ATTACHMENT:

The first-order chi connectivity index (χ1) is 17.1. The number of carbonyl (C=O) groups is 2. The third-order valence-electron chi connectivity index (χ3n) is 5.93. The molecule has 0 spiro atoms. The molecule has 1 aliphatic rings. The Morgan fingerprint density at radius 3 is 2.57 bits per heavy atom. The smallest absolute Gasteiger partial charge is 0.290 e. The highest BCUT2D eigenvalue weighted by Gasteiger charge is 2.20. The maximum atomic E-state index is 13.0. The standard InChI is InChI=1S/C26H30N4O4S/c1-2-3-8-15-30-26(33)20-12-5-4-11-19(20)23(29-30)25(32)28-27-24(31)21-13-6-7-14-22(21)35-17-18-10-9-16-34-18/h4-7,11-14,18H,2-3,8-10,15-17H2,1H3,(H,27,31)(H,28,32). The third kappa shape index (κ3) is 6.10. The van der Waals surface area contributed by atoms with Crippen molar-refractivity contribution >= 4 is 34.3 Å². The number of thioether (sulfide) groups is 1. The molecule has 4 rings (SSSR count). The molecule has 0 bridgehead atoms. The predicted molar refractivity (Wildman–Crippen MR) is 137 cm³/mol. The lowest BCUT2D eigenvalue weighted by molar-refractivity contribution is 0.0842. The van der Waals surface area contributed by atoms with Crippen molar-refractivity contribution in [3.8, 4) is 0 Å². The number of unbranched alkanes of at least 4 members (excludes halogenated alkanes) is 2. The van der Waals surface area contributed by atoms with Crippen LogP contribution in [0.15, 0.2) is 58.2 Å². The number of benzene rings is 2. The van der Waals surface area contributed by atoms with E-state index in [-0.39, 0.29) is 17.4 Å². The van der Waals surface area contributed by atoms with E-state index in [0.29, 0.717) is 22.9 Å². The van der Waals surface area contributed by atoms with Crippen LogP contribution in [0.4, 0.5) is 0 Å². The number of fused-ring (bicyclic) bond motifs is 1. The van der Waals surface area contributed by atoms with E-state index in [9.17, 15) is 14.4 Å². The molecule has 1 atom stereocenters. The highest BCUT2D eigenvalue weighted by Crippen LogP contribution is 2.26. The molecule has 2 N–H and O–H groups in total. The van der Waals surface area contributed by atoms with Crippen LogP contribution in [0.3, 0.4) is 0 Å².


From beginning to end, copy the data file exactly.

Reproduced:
The first-order chi connectivity index (χ1) is 17.1. The number of carbonyl (C=O) groups is 2. The third-order valence-electron chi connectivity index (χ3n) is 5.93. The molecule has 0 spiro atoms. The molecule has 1 aliphatic rings. The Morgan fingerprint density at radius 3 is 2.57 bits per heavy atom. The smallest absolute Gasteiger partial charge is 0.290 e. The highest BCUT2D eigenvalue weighted by Gasteiger charge is 2.20. The maximum atomic E-state index is 13.0. The standard InChI is InChI=1S/C26H30N4O4S/c1-2-3-8-15-30-26(33)20-12-5-4-11-19(20)23(29-30)25(32)28-27-24(31)21-13-6-7-14-22(21)35-17-18-10-9-16-34-18/h4-7,11-14,18H,2-3,8-10,15-17H2,1H3,(H,27,31)(H,28,32). The third kappa shape index (κ3) is 6.10. The van der Waals surface area contributed by atoms with Crippen molar-refractivity contribution >= 4 is 34.3 Å². The number of thioether (sulfide) groups is 1. The molecule has 4 rings (SSSR count). The molecule has 0 bridgehead atoms. The predicted molar refractivity (Wildman–Crippen MR) is 137 cm³/mol. The lowest BCUT2D eigenvalue weighted by molar-refractivity contribution is 0.0842. The van der Waals surface area contributed by atoms with Crippen molar-refractivity contribution in [3.8, 4) is 0 Å². The number of unbranched alkanes of at least 4 members (excludes halogenated alkanes) is 2. The van der Waals surface area contributed by atoms with Crippen LogP contribution in [0.15, 0.2) is 58.2 Å². The number of benzene rings is 2. The van der Waals surface area contributed by atoms with E-state index in [-0.39, 0.29) is 17.4 Å². The van der Waals surface area contributed by atoms with E-state index in [0.29, 0.717) is 22.9 Å². The van der Waals surface area contributed by atoms with Crippen LogP contribution in [0.4, 0.5) is 0 Å². The number of fused-ring (bicyclic) bond motifs is 1. The van der Waals surface area contributed by atoms with E-state index in [9.17, 15) is 14.4 Å². The molecule has 1 atom stereocenters. The highest BCUT2D eigenvalue weighted by Crippen LogP contribution is 2.26. The molecule has 2 N–H and O–H groups in total. The van der Waals surface area contributed by atoms with Crippen LogP contribution in [0.3, 0.4) is 0 Å².